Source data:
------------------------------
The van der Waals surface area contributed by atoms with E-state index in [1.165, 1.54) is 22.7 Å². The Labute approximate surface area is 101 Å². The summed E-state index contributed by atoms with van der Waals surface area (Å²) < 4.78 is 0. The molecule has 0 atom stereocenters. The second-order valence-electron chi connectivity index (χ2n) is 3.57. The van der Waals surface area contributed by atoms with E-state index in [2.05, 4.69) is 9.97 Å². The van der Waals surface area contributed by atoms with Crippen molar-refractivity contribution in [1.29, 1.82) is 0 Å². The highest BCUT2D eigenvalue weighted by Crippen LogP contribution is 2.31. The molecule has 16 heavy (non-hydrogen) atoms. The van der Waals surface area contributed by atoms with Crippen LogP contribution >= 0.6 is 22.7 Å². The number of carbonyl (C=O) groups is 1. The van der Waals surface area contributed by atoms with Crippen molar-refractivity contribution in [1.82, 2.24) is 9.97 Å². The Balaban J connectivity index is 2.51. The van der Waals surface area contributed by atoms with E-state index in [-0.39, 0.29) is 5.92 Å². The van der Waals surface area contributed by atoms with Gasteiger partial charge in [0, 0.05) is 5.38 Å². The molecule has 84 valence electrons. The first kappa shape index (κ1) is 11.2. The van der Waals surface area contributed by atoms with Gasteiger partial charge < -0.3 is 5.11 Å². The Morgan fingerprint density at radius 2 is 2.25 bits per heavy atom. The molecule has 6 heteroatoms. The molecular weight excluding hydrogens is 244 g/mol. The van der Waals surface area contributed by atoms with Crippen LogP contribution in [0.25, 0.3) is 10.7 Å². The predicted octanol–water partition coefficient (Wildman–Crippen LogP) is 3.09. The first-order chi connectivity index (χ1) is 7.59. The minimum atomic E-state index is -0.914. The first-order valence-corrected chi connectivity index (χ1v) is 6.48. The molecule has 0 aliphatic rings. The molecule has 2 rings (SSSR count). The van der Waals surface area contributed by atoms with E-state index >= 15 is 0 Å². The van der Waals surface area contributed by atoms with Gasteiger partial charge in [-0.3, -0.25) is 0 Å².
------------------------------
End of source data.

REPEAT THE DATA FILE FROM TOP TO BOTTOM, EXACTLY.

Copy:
The van der Waals surface area contributed by atoms with E-state index in [1.165, 1.54) is 22.7 Å². The Labute approximate surface area is 101 Å². The summed E-state index contributed by atoms with van der Waals surface area (Å²) < 4.78 is 0. The molecule has 0 atom stereocenters. The second-order valence-electron chi connectivity index (χ2n) is 3.57. The van der Waals surface area contributed by atoms with E-state index in [2.05, 4.69) is 9.97 Å². The van der Waals surface area contributed by atoms with Crippen molar-refractivity contribution in [1.29, 1.82) is 0 Å². The highest BCUT2D eigenvalue weighted by Crippen LogP contribution is 2.31. The molecule has 16 heavy (non-hydrogen) atoms. The van der Waals surface area contributed by atoms with Crippen LogP contribution >= 0.6 is 22.7 Å². The number of carbonyl (C=O) groups is 1. The van der Waals surface area contributed by atoms with Crippen molar-refractivity contribution in [1.82, 2.24) is 9.97 Å². The Balaban J connectivity index is 2.51. The van der Waals surface area contributed by atoms with E-state index in [-0.39, 0.29) is 5.92 Å². The van der Waals surface area contributed by atoms with Gasteiger partial charge in [0, 0.05) is 5.38 Å². The molecule has 84 valence electrons. The first kappa shape index (κ1) is 11.2. The van der Waals surface area contributed by atoms with Gasteiger partial charge < -0.3 is 5.11 Å². The Morgan fingerprint density at radius 2 is 2.25 bits per heavy atom. The molecule has 6 heteroatoms. The molecular weight excluding hydrogens is 244 g/mol. The van der Waals surface area contributed by atoms with Crippen LogP contribution in [0.25, 0.3) is 10.7 Å². The predicted octanol–water partition coefficient (Wildman–Crippen LogP) is 3.09. The first-order chi connectivity index (χ1) is 7.59. The minimum atomic E-state index is -0.914. The first-order valence-corrected chi connectivity index (χ1v) is 6.48. The molecule has 0 aliphatic rings. The molecule has 2 rings (SSSR count). The van der Waals surface area contributed by atoms with E-state index >= 15 is 0 Å². The van der Waals surface area contributed by atoms with Gasteiger partial charge in [-0.3, -0.25) is 0 Å².